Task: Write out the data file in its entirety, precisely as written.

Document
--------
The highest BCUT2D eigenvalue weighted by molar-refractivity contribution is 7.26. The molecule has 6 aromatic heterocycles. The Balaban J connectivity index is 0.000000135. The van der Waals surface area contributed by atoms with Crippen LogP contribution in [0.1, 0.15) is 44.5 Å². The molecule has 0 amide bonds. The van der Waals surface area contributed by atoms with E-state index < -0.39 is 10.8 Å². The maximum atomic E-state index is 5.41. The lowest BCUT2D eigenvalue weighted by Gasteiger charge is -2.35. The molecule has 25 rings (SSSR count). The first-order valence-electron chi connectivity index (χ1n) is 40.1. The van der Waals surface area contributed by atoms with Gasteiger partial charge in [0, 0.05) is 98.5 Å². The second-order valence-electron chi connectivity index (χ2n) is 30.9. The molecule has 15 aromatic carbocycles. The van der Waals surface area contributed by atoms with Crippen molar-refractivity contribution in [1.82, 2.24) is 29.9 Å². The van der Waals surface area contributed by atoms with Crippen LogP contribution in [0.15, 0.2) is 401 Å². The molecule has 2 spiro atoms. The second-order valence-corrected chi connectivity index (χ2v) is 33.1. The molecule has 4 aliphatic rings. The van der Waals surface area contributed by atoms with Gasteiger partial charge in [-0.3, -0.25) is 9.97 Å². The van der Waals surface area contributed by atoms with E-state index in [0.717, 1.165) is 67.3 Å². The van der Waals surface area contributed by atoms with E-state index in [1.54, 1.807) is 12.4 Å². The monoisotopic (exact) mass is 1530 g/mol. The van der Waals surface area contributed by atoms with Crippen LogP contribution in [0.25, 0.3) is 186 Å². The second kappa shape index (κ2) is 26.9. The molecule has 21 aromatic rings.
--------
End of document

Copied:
The highest BCUT2D eigenvalue weighted by molar-refractivity contribution is 7.26. The molecule has 6 aromatic heterocycles. The Balaban J connectivity index is 0.000000135. The van der Waals surface area contributed by atoms with Crippen LogP contribution in [0.1, 0.15) is 44.5 Å². The molecule has 0 amide bonds. The van der Waals surface area contributed by atoms with E-state index < -0.39 is 10.8 Å². The maximum atomic E-state index is 5.41. The lowest BCUT2D eigenvalue weighted by Gasteiger charge is -2.35. The molecule has 25 rings (SSSR count). The first-order valence-electron chi connectivity index (χ1n) is 40.1. The van der Waals surface area contributed by atoms with Gasteiger partial charge in [0, 0.05) is 98.5 Å². The second-order valence-electron chi connectivity index (χ2n) is 30.9. The molecule has 15 aromatic carbocycles. The van der Waals surface area contributed by atoms with Crippen molar-refractivity contribution in [1.82, 2.24) is 29.9 Å². The van der Waals surface area contributed by atoms with Crippen LogP contribution in [0.15, 0.2) is 401 Å². The molecule has 2 spiro atoms. The second-order valence-corrected chi connectivity index (χ2v) is 33.1. The molecule has 4 aliphatic rings. The van der Waals surface area contributed by atoms with Gasteiger partial charge in [-0.3, -0.25) is 9.97 Å². The van der Waals surface area contributed by atoms with E-state index in [0.717, 1.165) is 67.3 Å². The van der Waals surface area contributed by atoms with E-state index in [1.54, 1.807) is 12.4 Å². The monoisotopic (exact) mass is 1530 g/mol. The van der Waals surface area contributed by atoms with Crippen LogP contribution in [0.25, 0.3) is 186 Å². The second kappa shape index (κ2) is 26.9. The molecule has 21 aromatic rings.